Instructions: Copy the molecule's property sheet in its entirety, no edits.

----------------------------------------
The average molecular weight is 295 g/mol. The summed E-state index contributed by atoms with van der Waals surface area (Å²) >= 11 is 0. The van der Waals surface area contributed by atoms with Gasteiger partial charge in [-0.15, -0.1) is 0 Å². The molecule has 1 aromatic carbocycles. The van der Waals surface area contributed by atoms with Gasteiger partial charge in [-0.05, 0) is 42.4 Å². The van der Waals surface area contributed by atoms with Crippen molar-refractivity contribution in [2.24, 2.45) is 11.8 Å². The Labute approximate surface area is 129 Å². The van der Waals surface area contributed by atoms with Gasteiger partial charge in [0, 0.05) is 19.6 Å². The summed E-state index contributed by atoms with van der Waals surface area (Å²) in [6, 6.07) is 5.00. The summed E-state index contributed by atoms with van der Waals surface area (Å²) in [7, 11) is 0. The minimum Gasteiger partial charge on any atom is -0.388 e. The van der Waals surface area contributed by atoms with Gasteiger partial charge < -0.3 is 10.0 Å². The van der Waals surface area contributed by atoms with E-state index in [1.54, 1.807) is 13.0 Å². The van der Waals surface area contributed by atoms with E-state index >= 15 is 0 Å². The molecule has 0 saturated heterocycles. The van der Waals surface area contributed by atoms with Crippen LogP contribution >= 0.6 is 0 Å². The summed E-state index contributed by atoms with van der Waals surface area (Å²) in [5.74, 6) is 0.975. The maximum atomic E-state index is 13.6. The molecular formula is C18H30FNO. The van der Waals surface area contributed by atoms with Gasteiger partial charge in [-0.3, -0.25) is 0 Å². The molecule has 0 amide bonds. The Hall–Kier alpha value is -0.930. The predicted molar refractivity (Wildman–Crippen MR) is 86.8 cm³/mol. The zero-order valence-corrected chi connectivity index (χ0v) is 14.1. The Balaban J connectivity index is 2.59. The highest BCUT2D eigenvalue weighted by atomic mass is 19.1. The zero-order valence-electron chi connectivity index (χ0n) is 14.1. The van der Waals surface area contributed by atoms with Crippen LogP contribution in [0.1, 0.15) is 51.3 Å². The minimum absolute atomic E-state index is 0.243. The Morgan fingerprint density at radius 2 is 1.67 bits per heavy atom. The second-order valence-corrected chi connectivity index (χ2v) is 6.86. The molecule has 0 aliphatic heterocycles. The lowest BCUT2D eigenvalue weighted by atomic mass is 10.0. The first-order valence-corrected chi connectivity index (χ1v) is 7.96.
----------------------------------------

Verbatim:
The average molecular weight is 295 g/mol. The summed E-state index contributed by atoms with van der Waals surface area (Å²) >= 11 is 0. The van der Waals surface area contributed by atoms with Gasteiger partial charge in [-0.15, -0.1) is 0 Å². The molecule has 1 aromatic carbocycles. The van der Waals surface area contributed by atoms with Gasteiger partial charge in [-0.05, 0) is 42.4 Å². The van der Waals surface area contributed by atoms with Crippen molar-refractivity contribution in [2.24, 2.45) is 11.8 Å². The Labute approximate surface area is 129 Å². The van der Waals surface area contributed by atoms with Gasteiger partial charge in [0, 0.05) is 19.6 Å². The summed E-state index contributed by atoms with van der Waals surface area (Å²) in [6, 6.07) is 5.00. The summed E-state index contributed by atoms with van der Waals surface area (Å²) in [7, 11) is 0. The minimum Gasteiger partial charge on any atom is -0.388 e. The van der Waals surface area contributed by atoms with Gasteiger partial charge < -0.3 is 10.0 Å². The van der Waals surface area contributed by atoms with E-state index in [1.54, 1.807) is 13.0 Å². The van der Waals surface area contributed by atoms with E-state index >= 15 is 0 Å². The molecule has 0 saturated heterocycles. The van der Waals surface area contributed by atoms with Crippen LogP contribution >= 0.6 is 0 Å². The summed E-state index contributed by atoms with van der Waals surface area (Å²) in [5.74, 6) is 0.975. The maximum atomic E-state index is 13.6. The molecular formula is C18H30FNO. The van der Waals surface area contributed by atoms with Gasteiger partial charge in [-0.3, -0.25) is 0 Å². The molecule has 0 amide bonds. The Hall–Kier alpha value is -0.930. The predicted molar refractivity (Wildman–Crippen MR) is 86.8 cm³/mol. The zero-order valence-corrected chi connectivity index (χ0v) is 14.1. The Balaban J connectivity index is 2.59. The highest BCUT2D eigenvalue weighted by atomic mass is 19.1. The zero-order valence-electron chi connectivity index (χ0n) is 14.1. The van der Waals surface area contributed by atoms with Crippen LogP contribution in [0.1, 0.15) is 51.3 Å². The minimum absolute atomic E-state index is 0.243. The Morgan fingerprint density at radius 2 is 1.67 bits per heavy atom. The second-order valence-corrected chi connectivity index (χ2v) is 6.86. The molecule has 0 aliphatic heterocycles. The lowest BCUT2D eigenvalue weighted by atomic mass is 10.0. The first-order valence-corrected chi connectivity index (χ1v) is 7.96.